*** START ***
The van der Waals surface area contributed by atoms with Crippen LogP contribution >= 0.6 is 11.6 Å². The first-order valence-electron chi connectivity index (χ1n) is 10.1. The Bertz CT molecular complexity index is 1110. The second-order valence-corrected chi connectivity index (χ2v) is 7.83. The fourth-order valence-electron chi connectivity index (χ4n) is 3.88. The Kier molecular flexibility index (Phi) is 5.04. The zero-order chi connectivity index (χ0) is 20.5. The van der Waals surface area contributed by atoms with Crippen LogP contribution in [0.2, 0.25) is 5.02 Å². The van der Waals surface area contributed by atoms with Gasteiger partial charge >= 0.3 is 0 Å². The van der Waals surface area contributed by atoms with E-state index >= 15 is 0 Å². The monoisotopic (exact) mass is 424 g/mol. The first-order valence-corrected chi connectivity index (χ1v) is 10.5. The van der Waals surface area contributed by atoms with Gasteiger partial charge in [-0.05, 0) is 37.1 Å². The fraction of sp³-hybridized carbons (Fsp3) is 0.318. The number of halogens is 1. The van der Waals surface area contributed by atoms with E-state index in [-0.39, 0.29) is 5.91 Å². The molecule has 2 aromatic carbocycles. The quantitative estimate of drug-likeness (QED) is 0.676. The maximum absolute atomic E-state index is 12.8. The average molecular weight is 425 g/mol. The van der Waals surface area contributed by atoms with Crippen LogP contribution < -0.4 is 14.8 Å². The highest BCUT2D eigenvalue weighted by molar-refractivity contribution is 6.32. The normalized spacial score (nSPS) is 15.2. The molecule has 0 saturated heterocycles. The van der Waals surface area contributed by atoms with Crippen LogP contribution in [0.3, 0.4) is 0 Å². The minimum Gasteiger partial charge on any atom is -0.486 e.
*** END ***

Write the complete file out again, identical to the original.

The van der Waals surface area contributed by atoms with Crippen LogP contribution >= 0.6 is 11.6 Å². The first-order valence-electron chi connectivity index (χ1n) is 10.1. The Bertz CT molecular complexity index is 1110. The second-order valence-corrected chi connectivity index (χ2v) is 7.83. The fourth-order valence-electron chi connectivity index (χ4n) is 3.88. The Kier molecular flexibility index (Phi) is 5.04. The zero-order chi connectivity index (χ0) is 20.5. The van der Waals surface area contributed by atoms with Crippen LogP contribution in [0.2, 0.25) is 5.02 Å². The van der Waals surface area contributed by atoms with Gasteiger partial charge >= 0.3 is 0 Å². The van der Waals surface area contributed by atoms with E-state index >= 15 is 0 Å². The monoisotopic (exact) mass is 424 g/mol. The first-order valence-corrected chi connectivity index (χ1v) is 10.5. The van der Waals surface area contributed by atoms with Gasteiger partial charge in [-0.05, 0) is 37.1 Å². The fraction of sp³-hybridized carbons (Fsp3) is 0.318. The number of halogens is 1. The van der Waals surface area contributed by atoms with E-state index in [-0.39, 0.29) is 5.91 Å². The molecule has 2 aromatic carbocycles. The quantitative estimate of drug-likeness (QED) is 0.676. The maximum absolute atomic E-state index is 12.8. The average molecular weight is 425 g/mol. The van der Waals surface area contributed by atoms with Crippen LogP contribution < -0.4 is 14.8 Å². The highest BCUT2D eigenvalue weighted by molar-refractivity contribution is 6.32. The normalized spacial score (nSPS) is 15.2. The molecule has 0 saturated heterocycles. The van der Waals surface area contributed by atoms with Crippen LogP contribution in [0.3, 0.4) is 0 Å². The minimum Gasteiger partial charge on any atom is -0.486 e.